London's extreme metal extravaganza, Incineration Festival returns this weekend

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Incineration, London’s two-day festival of unbridled metal extremity is returning this weekend, and it’s going to turn The Dome and Boston Music Room in Tufnell Park into the ground zero for the some of the most enduring, enthralling and most forward thinking music our world has to offer.

Taking place on Saturday May 13 and the following Sunday, Incineration features German thrash legends Sodom and Norway’s black metal standard bearers 1349 as its headliners, but the festival’s big coup is the first ever UK gig by Gaahl’s new band after the demise of God Seed, Gaahls Wyrd. Expect to hear tracks from Gaahl’s first band, Trelldom alongside classic Gorgoroth track, and if you’re lucky, a glare and a horn thrown imperiously in your direction from one of metal’s most charismatic frontman.

The London scene is also well-represented by the intertwined, infernal yet progressive triumvirate of Akcercocke, Shrines and Damim, while Meta-Stasis will be laying down the contagious, crowd-rousing and walk-it-like-you-talk-it sound of chaos and hedonism as they head down the rope bridge of mental sanity.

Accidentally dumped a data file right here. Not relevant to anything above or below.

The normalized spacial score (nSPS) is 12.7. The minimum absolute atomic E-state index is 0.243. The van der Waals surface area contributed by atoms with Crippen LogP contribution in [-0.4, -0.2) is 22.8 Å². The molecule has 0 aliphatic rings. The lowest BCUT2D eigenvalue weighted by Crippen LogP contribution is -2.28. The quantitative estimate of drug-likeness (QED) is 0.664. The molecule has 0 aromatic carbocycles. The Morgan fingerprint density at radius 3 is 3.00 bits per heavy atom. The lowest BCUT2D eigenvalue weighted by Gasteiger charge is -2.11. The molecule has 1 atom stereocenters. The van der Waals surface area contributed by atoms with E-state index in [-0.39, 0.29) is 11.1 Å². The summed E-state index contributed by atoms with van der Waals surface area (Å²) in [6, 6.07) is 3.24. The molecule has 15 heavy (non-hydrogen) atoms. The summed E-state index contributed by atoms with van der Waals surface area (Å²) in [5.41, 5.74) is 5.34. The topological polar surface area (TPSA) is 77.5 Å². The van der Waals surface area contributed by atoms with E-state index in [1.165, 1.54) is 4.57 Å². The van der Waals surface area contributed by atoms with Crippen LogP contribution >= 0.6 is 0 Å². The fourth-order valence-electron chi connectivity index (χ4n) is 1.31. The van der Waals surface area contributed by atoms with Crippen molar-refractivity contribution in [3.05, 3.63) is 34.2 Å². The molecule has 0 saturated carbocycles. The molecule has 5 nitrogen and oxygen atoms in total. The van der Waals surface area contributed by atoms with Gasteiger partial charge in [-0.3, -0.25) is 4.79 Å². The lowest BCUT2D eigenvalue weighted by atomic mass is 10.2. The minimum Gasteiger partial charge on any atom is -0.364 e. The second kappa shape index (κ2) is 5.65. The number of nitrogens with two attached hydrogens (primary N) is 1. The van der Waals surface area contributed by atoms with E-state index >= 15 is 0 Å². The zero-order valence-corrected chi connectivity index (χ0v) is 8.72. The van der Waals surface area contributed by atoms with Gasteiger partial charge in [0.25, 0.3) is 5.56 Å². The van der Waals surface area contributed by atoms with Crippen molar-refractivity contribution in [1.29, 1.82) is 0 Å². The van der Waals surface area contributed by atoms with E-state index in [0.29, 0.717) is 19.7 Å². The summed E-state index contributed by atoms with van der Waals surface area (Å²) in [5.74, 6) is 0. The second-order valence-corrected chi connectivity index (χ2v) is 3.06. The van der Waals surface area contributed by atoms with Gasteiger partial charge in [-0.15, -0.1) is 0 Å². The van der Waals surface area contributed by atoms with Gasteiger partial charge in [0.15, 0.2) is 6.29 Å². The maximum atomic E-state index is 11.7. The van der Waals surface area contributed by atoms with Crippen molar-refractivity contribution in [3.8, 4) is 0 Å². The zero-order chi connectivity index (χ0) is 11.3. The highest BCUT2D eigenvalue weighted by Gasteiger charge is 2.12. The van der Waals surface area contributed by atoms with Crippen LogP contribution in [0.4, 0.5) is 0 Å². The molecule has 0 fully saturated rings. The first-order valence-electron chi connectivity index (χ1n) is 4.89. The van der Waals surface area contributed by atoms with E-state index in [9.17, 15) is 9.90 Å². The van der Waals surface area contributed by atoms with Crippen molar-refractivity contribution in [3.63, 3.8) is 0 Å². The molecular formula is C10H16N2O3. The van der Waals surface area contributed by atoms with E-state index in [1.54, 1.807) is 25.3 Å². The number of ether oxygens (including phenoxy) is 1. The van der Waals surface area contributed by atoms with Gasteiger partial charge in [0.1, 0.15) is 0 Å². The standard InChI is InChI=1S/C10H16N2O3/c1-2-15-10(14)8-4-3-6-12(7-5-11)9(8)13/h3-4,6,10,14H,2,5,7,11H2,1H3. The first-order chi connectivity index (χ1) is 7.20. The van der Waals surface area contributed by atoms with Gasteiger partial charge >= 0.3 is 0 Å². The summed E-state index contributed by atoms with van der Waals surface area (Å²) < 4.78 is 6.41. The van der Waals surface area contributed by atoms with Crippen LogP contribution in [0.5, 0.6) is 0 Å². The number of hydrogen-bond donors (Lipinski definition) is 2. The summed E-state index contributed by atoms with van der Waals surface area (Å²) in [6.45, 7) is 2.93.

Incineration is also host to extreme metal’s outer limits, featuring the Czech Republic’s revered, masked masters of occult black metal, Cult Of Fire, and breathtaking Leeds’ Victorian age-obsessed seers A Forest Of Stars, whose rapt, dramatic and world-building take on black metal will no doubt be accompanied once more by their signature hypnotically sumptuous visuals.

With the likes of Samael, The Infernal Sea, The King Is Blind, Basement Torture Killings and more, Incineration encapsulates the broad and bawdy spectrum of extreme metal, and with an afterparty offering free Jäger shots to the first 50 entrants, it’s guaranteed to leave no synapse unmolested.

Book Monday at work off, and book your tickets for Incineration here!

Jonathan Selzer

Having freelanced regularly for the Melody Maker and Kerrang!, and edited the extreme metal monthly, Terrorizer, for seven years, Jonathan is now the overseer of all the album and live reviews in Metal Hammer. Bemoans his obsolete superpower of being invisible to Routemaster bus conductors, finds men without sideburns slightly circumspect, and thinks songs that aren’t about Satan, swords or witches are a bit silly.